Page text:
Roger Federer and Miami have quite a history. This is the tournament where Federer first played Rafael Nadal in 2004, where Federer has gained no less than four titles and where the 2017 victory helped cement one of the greatest comebacks of all time. Played in the American spring heat, the Miami Open sponsored by Itaú, to give it its full name is part of the “Sunshine Double”, alongside the tournament coming just before it, Indian Wells. Both tournaments are Masters 1000s, some of the biggest-ticket items in the tennis calendar for players to fight for.
With an upbeat and pleasingly boisterous American crowd tennis becomes a genuine sport for the public, with no restraint or the hushed, limiting formality of Wimbledon. This is real, raw, spectator-fuelled action with courts and outfits bursting with colour. At Key Biscayne’s Crandon Park, purple courts were surrounded by a sea of green. In 2017 Federer and Nadal were also decked in green, Federer opting for a forest number for his shirt while Nadal was in a more fluorescent shade. In 2019 after the move to Hard Rock Stadium in Miami Gardens, a turquoise base surrounded a rich ocean-blue court. Federer was in the same pallet with a mint shirt and white shorts. Amidst the stands men pump the air with fists in excitement, children dance to the DJ’s music and players are treated to an abundantly stocked drinks fridge right by their own bench. Miami is fun.
So in this happy milieu, Federer once again triumphed as the champion of Miami in 2019.
Federer had not won a tournament of this significance since the Australian Open in January 2018. Having come close to winning Indian Wells finals back-to-back with three match points against Juan Martín del Potro in 2018 and again being defeated by Dominic Thiem in 2019, Federer had now succeeded where he had recently failed to win another big title. The question is – why here at Miami? The reasons why someone wins a tennis match or tournament are ultimately speculative. Because no hard evidence is available, direct causes of winning are tough to prove. They remain somewhat amorphous, hypothetical. We can however, suggest the most likely causes of victory from what we know about players and the tournament, views from the commentators and our own observations of the match-play itself.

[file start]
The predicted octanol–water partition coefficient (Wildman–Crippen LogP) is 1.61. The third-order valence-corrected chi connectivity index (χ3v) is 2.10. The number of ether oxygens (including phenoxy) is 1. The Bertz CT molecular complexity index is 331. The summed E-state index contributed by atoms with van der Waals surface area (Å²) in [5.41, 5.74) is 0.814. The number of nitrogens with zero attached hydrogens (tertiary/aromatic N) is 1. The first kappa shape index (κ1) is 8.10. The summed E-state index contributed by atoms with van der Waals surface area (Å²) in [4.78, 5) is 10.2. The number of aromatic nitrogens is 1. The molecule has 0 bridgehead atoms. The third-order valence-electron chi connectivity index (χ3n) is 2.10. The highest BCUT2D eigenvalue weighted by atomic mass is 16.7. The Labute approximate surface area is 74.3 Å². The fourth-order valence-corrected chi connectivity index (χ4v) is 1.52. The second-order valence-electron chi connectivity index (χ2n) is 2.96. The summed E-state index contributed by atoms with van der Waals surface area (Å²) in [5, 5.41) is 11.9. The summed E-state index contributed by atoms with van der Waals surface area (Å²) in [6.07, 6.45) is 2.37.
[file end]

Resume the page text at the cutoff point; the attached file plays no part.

Losing Indian Wells seemed free Federer up. In the final against Thiem Federer was playing to win, hitting with power and intent. In Miami, Federer appeared a completely different player. He was relaxed, loose, free from outcome. He enjoyed and honoured making contact with the ball. He remained competitive yet he did not clasp. Perhaps because there was less expectation for Federer to win the tournament and no pressure to try for the Sunshine Double, his mind seemed calm and alert. Federer also noticed in the press conference after the Indian Wells final that being in good physical condition was keeping him “upbeat”.
A relaxed state afforded him a number of benefits. Part of Federer’s 2017 comeback was the greatly upgraded or “neo-backhand”. Federer was hitting the ball flatter, on the rise and with more conviction, being able to produce winners even off the return of serve consistently across tournaments. In 2017 Federer hit the backhand with his arms spread behind him in sync, not turning towards where the ball was heading, chest proudly pointing out, rising on his right leg with the left in the air for balance. In 2018 however, the shot was not as committed, hitting slower and spreading his non-dominant arm less. Federer’s relaxed state in Miami seemed to give him the freedom to hit his neo-backhand again, giving him extra punch. Federer produced winners down the line and deep balls cross-court, arms spread. The forehand also seemed more relaxed and powerful, hitting with considerably more racquet-lag than he did in Indian Wells. There was no tension - his movements were fluid and at ease.